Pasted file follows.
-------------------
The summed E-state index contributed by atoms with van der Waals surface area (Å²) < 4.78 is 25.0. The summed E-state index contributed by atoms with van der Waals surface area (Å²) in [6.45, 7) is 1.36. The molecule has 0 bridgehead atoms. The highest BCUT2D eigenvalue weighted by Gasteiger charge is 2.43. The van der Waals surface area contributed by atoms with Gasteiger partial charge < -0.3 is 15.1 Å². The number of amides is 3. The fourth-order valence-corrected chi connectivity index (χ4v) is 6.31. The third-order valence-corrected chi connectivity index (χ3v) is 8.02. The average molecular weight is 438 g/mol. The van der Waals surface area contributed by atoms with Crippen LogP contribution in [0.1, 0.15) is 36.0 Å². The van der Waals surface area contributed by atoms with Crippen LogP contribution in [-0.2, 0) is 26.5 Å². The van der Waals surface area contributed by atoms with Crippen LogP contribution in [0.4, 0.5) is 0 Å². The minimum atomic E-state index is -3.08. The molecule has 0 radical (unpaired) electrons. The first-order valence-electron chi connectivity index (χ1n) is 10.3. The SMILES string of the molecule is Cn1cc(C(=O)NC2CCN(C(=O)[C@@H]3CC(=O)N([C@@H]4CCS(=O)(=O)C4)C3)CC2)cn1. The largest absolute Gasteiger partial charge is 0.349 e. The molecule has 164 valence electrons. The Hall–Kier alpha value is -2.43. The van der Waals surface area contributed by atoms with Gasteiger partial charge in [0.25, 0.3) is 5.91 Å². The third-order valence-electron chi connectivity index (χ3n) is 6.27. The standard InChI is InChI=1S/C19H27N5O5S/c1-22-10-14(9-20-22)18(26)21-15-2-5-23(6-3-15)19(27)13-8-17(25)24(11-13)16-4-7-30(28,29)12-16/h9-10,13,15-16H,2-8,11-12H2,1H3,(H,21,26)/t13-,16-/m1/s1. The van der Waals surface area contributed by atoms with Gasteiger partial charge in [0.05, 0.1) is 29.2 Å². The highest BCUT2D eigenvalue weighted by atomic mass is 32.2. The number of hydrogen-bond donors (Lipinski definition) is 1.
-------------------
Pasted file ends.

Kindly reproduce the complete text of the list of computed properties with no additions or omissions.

The summed E-state index contributed by atoms with van der Waals surface area (Å²) < 4.78 is 25.0. The summed E-state index contributed by atoms with van der Waals surface area (Å²) in [6.45, 7) is 1.36. The molecule has 0 bridgehead atoms. The highest BCUT2D eigenvalue weighted by Gasteiger charge is 2.43. The van der Waals surface area contributed by atoms with Gasteiger partial charge < -0.3 is 15.1 Å². The number of amides is 3. The fourth-order valence-corrected chi connectivity index (χ4v) is 6.31. The third-order valence-corrected chi connectivity index (χ3v) is 8.02. The average molecular weight is 438 g/mol. The van der Waals surface area contributed by atoms with Crippen LogP contribution in [0.1, 0.15) is 36.0 Å². The van der Waals surface area contributed by atoms with Crippen LogP contribution in [-0.2, 0) is 26.5 Å². The van der Waals surface area contributed by atoms with Crippen LogP contribution in [0.4, 0.5) is 0 Å². The minimum atomic E-state index is -3.08. The molecule has 0 radical (unpaired) electrons. The first-order valence-electron chi connectivity index (χ1n) is 10.3. The SMILES string of the molecule is Cn1cc(C(=O)NC2CCN(C(=O)[C@@H]3CC(=O)N([C@@H]4CCS(=O)(=O)C4)C3)CC2)cn1. The largest absolute Gasteiger partial charge is 0.349 e. The molecule has 164 valence electrons. The Hall–Kier alpha value is -2.43. The van der Waals surface area contributed by atoms with Gasteiger partial charge in [0.25, 0.3) is 5.91 Å². The third-order valence-electron chi connectivity index (χ3n) is 6.27. The standard InChI is InChI=1S/C19H27N5O5S/c1-22-10-14(9-20-22)18(26)21-15-2-5-23(6-3-15)19(27)13-8-17(25)24(11-13)16-4-7-30(28,29)12-16/h9-10,13,15-16H,2-8,11-12H2,1H3,(H,21,26)/t13-,16-/m1/s1. The van der Waals surface area contributed by atoms with Gasteiger partial charge in [0.05, 0.1) is 29.2 Å². The highest BCUT2D eigenvalue weighted by atomic mass is 32.2. The number of hydrogen-bond donors (Lipinski definition) is 1.